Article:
FERC delays 50-year license
By Bayne Hughes
The Federal Energy Regulatory Commission delayed action on Alabama Power Co.’s application for a long-term license for the Warrior River Hydroelectric Project, giving the power company a year-to-year permit.
Alabama Power seeks a 50-year license. The power company uses Smith Lake to regulate the Warrior River’s levels and cool the water for use at its downriver steam plant. FERC issued an annual license Sept. 6.
The Smith Lake Improvement and Stakeholders Association, a group formed to fight Alabama Power water levels and regulation, claims the delay on the long-term license as a minor victory, but FERC and Alabama Power representatives disagreed.
Celeste Miller, a spokeswoman for FERC, said the delay and the annual license are “very routine. We do this so the project can continue to operate. It’s done often.”
Alabama Power spokesman Michael Sznajderman said FERC made the same move on seven other company projects. The commission most recently delayed the long-term licensing on the Coosa River.
He said FERC told Alabama Power, which filed the application two years ago, that it would probably have to issue an annual license because of the “extremely voluminous” amount of information that it has to review on the Warrior project. He said it usually takes two to four years for the review.
“This was a totally routine procedure that we anticipated and FERC anticipated,” Sznajderman said.
“If SLISA is calling this a victory, they really don’t understand the FERC licensing process. This is standard —
absolutely routine. They’re putting out erroneous information.”
Lake levels have been a major controversy among many of the homeowners and developers of the Smith Lake region, particularly during the past two summers. Alabama Power blamed low lake levels on drought and extreme heat.
SLISA President Jared Key said Alabama Power is trying to spin the situation in its favor, but he said the fact is FERC delayed approval of the long-term license.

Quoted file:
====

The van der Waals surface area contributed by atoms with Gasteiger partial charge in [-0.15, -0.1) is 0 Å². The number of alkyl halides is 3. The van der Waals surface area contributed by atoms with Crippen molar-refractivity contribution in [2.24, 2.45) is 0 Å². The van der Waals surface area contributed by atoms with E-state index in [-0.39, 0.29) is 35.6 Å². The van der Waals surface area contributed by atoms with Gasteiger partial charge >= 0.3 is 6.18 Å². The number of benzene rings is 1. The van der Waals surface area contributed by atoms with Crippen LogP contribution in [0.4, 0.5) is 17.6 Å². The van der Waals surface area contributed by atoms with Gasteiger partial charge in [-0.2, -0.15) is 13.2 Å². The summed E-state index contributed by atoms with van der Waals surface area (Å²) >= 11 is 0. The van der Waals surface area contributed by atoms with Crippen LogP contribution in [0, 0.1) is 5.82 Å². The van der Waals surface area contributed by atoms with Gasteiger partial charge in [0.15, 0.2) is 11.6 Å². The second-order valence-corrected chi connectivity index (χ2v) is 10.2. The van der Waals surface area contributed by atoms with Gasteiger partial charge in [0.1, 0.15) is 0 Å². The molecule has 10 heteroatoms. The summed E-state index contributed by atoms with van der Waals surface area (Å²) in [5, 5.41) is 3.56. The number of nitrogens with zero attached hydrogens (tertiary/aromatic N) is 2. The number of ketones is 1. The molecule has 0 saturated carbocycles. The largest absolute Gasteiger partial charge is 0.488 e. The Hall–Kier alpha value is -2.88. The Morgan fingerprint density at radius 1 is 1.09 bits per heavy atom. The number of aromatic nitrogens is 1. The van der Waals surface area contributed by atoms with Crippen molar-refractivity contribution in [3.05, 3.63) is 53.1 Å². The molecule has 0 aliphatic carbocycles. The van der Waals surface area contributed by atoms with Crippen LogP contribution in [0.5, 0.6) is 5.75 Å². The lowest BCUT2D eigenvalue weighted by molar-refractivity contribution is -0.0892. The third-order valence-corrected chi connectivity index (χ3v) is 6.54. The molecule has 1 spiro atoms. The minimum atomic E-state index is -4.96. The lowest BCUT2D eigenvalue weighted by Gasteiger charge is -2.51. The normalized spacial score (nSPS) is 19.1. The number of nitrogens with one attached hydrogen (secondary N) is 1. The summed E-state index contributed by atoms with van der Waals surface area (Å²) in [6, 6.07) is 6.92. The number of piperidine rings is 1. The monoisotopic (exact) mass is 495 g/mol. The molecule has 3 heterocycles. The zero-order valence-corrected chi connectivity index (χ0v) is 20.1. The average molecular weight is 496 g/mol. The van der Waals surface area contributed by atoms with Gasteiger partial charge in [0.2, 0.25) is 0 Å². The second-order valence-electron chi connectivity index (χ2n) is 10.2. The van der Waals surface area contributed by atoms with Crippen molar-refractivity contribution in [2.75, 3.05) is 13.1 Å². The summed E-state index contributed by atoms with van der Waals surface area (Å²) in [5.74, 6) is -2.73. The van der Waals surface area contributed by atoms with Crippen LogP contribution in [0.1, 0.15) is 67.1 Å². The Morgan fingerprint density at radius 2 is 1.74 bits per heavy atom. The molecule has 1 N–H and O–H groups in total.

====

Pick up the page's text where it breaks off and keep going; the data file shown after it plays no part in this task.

“I expected them to say that,” Key said. “We’re not saying that FERC is siding with us or making a decision in our favor. We know that they sent an investigator to Smith Lake because of the rash of complaints about the way Alabama Power is handling things.”
Key, who says his group now has 3,000 members, said SLISA looks at the delay as an opportunity to submit more information to FERC on the environmental and economic impact of Alabama Power’s Smith Lake management.
Miller said one reason for the delay is that FERC is waiting on completion of an environmental impact study that’s due in October. A 60-day public comment period will follow.
Key said his association’s goal is to get Alabama Power to consider the stakeholders’ Smith Lake problems. He sent a letter Sept. 6 to Charles McCrary, president and chief executive officer of Alabama Power, asking for a meeting to discuss these problems, but said a company lawyer told him that McCrary would not meet with the association.
Key said the association wants Alabama Power to:
? Set stable water levels on Smith Lake.
? Form a stakeholders committee to help write new rules and regulations for the lake.
? Form an appeals board to hear accusations of rules violations and to make sure the regulations are administered fairly.
In the letter, Key states that he is making a “proactive” attempt to find a solution to Smith Lake’s problems. He also writes that he would resign as SLISA president if McCrary could prove that a cooling tower at the Gorgas Steam Plant wouldn’t solve Smith Lake’s problems.
“We’re just trying to get them to sit down at the table and tell them these are our problems,” Key said. “Our main goal is to improve all aspects of Smith Lake by first and foremost maintaining reasonable water levels.”
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